Online Resource Illustrates Challenges to Developing Affordable Housing

Urban Institute and National Housing Conference have created an interactive webpage that illustrates the need for subsidy when charging affordable rents to low-income families. The tool highlights the gap between the cost of constructing and maintaining rental housing affordable to low-income households and the rents those families can afford to pay. The site introduces readers to affordable housing issues in America. It states that for every 100 extremely low-income households, only 29 adequate and affordable units are available. The site further explains the costs of development – covering items like acquisition costs, construction, and developer fees. The interactive tool then allows users to attempt to develop their own virtual 50- and 100-unit buildings to illustrate the challenges in developing low-income housing.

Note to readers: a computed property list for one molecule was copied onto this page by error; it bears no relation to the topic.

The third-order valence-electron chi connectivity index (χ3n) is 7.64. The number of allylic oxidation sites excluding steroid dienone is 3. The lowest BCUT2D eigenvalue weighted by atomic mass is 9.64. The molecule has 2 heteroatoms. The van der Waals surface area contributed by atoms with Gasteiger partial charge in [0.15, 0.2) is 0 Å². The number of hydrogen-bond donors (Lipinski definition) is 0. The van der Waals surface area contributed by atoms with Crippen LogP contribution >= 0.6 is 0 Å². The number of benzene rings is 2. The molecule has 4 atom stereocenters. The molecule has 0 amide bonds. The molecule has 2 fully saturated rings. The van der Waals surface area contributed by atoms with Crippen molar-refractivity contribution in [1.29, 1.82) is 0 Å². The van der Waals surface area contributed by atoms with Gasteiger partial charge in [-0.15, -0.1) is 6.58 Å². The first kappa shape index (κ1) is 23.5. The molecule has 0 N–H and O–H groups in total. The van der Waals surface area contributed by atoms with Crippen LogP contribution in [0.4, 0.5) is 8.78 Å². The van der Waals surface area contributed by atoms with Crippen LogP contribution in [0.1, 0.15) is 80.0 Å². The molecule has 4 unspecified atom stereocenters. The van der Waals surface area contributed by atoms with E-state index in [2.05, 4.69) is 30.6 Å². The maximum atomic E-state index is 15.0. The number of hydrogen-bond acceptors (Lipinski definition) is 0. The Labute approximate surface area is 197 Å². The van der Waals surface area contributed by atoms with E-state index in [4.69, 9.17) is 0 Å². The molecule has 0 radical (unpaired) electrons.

The online tool draws its data from the financials from a number of housing projects in Denver that sought affordable housing fund loans and tax credits last year. According to the data, for renters who make 30 percent of the local median income, or even 60 percent, new multifamily buildings were simply impossible to build without public help once you factor in the costs of acquiring land, paying designers, constructing buildings, maintaining them, and servicing loans.

Users will find that after lowering the design and development fees, paying the construction workers less, dropping the interest rate as low as it will go, spending nothing on maintenance, and even assuming that someone gave the land for free, the buildings still aren't feasible. The tool shows that without relying on government subsidies it is often impossible to build and maintain housing for low-income households.